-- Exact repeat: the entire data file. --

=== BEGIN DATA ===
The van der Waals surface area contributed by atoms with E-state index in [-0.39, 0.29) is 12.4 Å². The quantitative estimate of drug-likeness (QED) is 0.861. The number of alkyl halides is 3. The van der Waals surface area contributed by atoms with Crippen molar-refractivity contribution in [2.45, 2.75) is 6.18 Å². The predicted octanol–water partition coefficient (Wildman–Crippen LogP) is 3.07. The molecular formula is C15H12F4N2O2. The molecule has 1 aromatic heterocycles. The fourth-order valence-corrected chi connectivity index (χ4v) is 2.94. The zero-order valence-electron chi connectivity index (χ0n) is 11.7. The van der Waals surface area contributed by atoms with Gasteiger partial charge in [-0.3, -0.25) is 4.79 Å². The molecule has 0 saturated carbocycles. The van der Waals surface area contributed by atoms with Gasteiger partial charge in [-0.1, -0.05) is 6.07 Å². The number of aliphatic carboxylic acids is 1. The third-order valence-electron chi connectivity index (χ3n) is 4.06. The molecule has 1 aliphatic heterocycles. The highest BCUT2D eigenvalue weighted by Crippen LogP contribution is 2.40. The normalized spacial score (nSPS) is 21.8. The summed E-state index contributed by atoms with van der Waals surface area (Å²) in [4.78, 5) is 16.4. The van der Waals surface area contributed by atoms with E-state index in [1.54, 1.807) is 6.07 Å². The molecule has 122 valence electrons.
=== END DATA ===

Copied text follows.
The van der Waals surface area contributed by atoms with E-state index in [-0.39, 0.29) is 12.4 Å². The quantitative estimate of drug-likeness (QED) is 0.861. The number of alkyl halides is 3. The van der Waals surface area contributed by atoms with Crippen molar-refractivity contribution in [2.45, 2.75) is 6.18 Å². The predicted octanol–water partition coefficient (Wildman–Crippen LogP) is 3.07. The molecular formula is C15H12F4N2O2. The molecule has 1 aromatic heterocycles. The fourth-order valence-corrected chi connectivity index (χ4v) is 2.94. The zero-order valence-electron chi connectivity index (χ0n) is 11.7. The van der Waals surface area contributed by atoms with Gasteiger partial charge in [-0.3, -0.25) is 4.79 Å². The molecule has 0 saturated carbocycles. The van der Waals surface area contributed by atoms with Gasteiger partial charge in [-0.1, -0.05) is 6.07 Å². The number of aliphatic carboxylic acids is 1. The third-order valence-electron chi connectivity index (χ3n) is 4.06. The molecule has 1 aliphatic heterocycles. The highest BCUT2D eigenvalue weighted by Crippen LogP contribution is 2.40. The normalized spacial score (nSPS) is 21.8. The summed E-state index contributed by atoms with van der Waals surface area (Å²) in [4.78, 5) is 16.4. The van der Waals surface area contributed by atoms with E-state index in [1.54, 1.807) is 6.07 Å². The molecule has 122 valence electrons.